Now, the World Health Organization (WHO) is classifying gaming addiction as a mental disorder.
The diagnostic manual was last updated in 1990 and is now used by more than 100 countries, including Canada. For nearly 30 years people's lifestyles have changed and that includes the growth of gaming in most people's lives. However, the draft outlines the criteria needed to determine whether someone can be classed as having a gaming disorder.
Such behaviour can be classified as a disorder if it is of "sufficient severity to result in significant impairment in personal, family, social, educational, occupational or other important areas of functioning". Diagnoses would be split between predominantly online and predominantly offline cases.
In 2015, a 17-year-old Russian boy was rushed to hospital and died after falling into a coma while playing video games nearly continuously for 22 days, only stopping to sleep and eat. Furthermore, mobile gaming has now ensured that the fun can be taken outside with apps such as Candy Crush, Angry Birds and Pokemon Go! proving endlessly moreish. Just like with gambling and drug addiction, it is not so much the amount of consumption that is the earmark for classification.
Ferguson and Andrew Przybylski, a psychologist at the University of Oxford, both said that the focus shouldn't be on gaming but on an individual's tendency to overindulge in any given activity, suggesting that excess gaming could be a "coping mechanism" rather than a problem unto itself.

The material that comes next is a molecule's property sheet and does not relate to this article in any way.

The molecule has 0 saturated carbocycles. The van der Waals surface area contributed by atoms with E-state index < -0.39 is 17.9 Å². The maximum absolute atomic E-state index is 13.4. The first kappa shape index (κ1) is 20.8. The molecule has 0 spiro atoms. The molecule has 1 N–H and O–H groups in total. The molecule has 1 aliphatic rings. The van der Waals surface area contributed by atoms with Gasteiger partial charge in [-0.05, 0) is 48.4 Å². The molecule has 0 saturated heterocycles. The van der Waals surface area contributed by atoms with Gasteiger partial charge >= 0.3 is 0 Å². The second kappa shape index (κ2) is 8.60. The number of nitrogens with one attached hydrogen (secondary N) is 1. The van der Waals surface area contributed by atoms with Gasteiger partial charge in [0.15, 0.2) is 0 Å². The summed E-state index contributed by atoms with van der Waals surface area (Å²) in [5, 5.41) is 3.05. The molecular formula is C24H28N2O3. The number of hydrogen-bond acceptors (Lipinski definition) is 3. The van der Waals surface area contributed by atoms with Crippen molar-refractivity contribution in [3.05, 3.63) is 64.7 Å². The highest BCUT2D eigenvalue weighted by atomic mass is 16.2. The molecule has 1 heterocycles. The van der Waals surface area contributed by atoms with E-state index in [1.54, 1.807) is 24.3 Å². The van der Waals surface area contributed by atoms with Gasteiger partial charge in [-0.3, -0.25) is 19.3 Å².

Impaired control over gaming (such as frequency, intensity and duration).
Sharma and his colleagues have seen dozens of young people - the youngest a 11-year-old and the oldest a 20-year-old - over the past three years at the Nimhans Service for Healthy Use of Technology (SHUT) clinic, the first exclusively for patients with technology-related addictive behaviour. Often taking precedence over usual life interests or priority over responsibilities.
Continuation or escalation of gaming despite the occurrence of negative consequences.
According to the World Health Organization, gaming disorder is characterized by a pattern of persistent gaming behaviour, which may be online or offline and evident over a period of at least 12 months.